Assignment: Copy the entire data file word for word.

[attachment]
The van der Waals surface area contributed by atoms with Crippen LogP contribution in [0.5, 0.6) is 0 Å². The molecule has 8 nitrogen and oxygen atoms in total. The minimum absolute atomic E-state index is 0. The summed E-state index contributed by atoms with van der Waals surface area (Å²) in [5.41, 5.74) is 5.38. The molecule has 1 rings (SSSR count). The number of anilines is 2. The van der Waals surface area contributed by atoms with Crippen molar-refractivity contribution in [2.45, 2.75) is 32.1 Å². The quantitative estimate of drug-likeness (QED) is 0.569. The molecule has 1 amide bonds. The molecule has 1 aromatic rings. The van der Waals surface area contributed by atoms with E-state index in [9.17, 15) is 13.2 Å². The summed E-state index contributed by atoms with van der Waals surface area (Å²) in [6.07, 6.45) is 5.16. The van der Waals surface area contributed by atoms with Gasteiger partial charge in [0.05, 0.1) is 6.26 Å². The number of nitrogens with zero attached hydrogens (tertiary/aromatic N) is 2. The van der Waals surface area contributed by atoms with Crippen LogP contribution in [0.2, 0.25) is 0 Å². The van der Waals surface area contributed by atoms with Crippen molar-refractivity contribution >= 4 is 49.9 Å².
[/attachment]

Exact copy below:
The van der Waals surface area contributed by atoms with Crippen LogP contribution in [0.5, 0.6) is 0 Å². The molecule has 8 nitrogen and oxygen atoms in total. The minimum absolute atomic E-state index is 0. The summed E-state index contributed by atoms with van der Waals surface area (Å²) in [5.41, 5.74) is 5.38. The molecule has 1 rings (SSSR count). The number of anilines is 2. The van der Waals surface area contributed by atoms with Crippen molar-refractivity contribution in [2.45, 2.75) is 32.1 Å². The quantitative estimate of drug-likeness (QED) is 0.569. The molecule has 1 amide bonds. The molecule has 1 aromatic rings. The van der Waals surface area contributed by atoms with E-state index in [9.17, 15) is 13.2 Å². The summed E-state index contributed by atoms with van der Waals surface area (Å²) in [6.07, 6.45) is 5.16. The van der Waals surface area contributed by atoms with Gasteiger partial charge in [0.05, 0.1) is 6.26 Å². The number of nitrogens with zero attached hydrogens (tertiary/aromatic N) is 2. The van der Waals surface area contributed by atoms with Crippen LogP contribution in [0.2, 0.25) is 0 Å². The van der Waals surface area contributed by atoms with Crippen molar-refractivity contribution >= 4 is 49.9 Å².